Evolution: Principle Or Theory?

In the article "To Effectively Discuss Evolution, First Define 'Theory'" in the May 12 issue of The Scientist (R. Lewis, page 13), it was stated that the term "theory of evolution" should be replaced by "principle of evolution." Is this suggestion justified? A theory is a plausible hypothesis that is supported by a considerable amount of evidence, while a principle is a scientific law that has been proved beyond reasonable doubt. Is evolution law or theory? To determine this, one must define e

Richard Walker
Jul 20, 1997

In the article "To Effectively Discuss Evolution, First Define 'Theory'" in the May 12 issue of The Scientist (R. Lewis, page 13), it was stated that the term "theory of evolution" should be replaced by "principle of evolution." Is this suggestion justified?

A theory is a plausible hypothesis that is supported by a considerable amount of evidence, while a principle is a scientific law that has been proved beyond reasonable doubt. Is evolution law or theory? To determine this, one must define evolution. If by "evolution" one means the observed genetic diversification and adaptation of species within a genus, this is a known fact. This would be in the category of principle or law. However, if by evolution one means the belief that all life evolved from a common ancestor, this would be, at best, a theory.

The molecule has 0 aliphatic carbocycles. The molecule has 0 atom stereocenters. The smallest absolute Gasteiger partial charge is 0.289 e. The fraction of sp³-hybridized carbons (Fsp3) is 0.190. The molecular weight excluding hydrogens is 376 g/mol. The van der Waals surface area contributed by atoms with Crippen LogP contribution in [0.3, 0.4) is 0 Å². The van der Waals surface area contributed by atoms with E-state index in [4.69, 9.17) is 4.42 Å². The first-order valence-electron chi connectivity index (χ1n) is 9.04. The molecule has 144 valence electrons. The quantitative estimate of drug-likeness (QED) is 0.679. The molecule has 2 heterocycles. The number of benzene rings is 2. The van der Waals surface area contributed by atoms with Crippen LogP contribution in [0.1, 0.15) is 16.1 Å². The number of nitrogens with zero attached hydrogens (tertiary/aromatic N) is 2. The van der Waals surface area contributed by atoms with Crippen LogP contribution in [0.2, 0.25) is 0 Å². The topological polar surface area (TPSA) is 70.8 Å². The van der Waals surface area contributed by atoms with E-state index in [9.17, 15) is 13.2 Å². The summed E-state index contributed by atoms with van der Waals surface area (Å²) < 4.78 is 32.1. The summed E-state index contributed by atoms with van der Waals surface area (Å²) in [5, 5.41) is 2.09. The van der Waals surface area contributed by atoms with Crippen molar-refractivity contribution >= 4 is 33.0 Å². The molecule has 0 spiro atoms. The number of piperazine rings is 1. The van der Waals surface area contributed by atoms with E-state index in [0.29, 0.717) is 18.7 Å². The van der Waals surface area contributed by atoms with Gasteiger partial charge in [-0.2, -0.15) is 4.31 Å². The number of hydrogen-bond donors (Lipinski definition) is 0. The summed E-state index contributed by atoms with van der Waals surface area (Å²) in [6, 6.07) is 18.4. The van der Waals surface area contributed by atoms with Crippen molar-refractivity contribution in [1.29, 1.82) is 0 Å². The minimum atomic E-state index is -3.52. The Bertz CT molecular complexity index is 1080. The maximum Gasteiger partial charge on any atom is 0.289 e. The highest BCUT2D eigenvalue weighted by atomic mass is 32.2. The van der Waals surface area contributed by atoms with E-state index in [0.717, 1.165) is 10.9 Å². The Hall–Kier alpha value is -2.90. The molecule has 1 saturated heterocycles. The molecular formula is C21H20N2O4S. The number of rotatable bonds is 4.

There is some evidence that can be used to support this...

Interested in reading more?

Become a Member of

Receive full access to digital editions of The Scientist, as well as TS Digest, feature stories, more than 35 years of archives, and much more!
Already a member?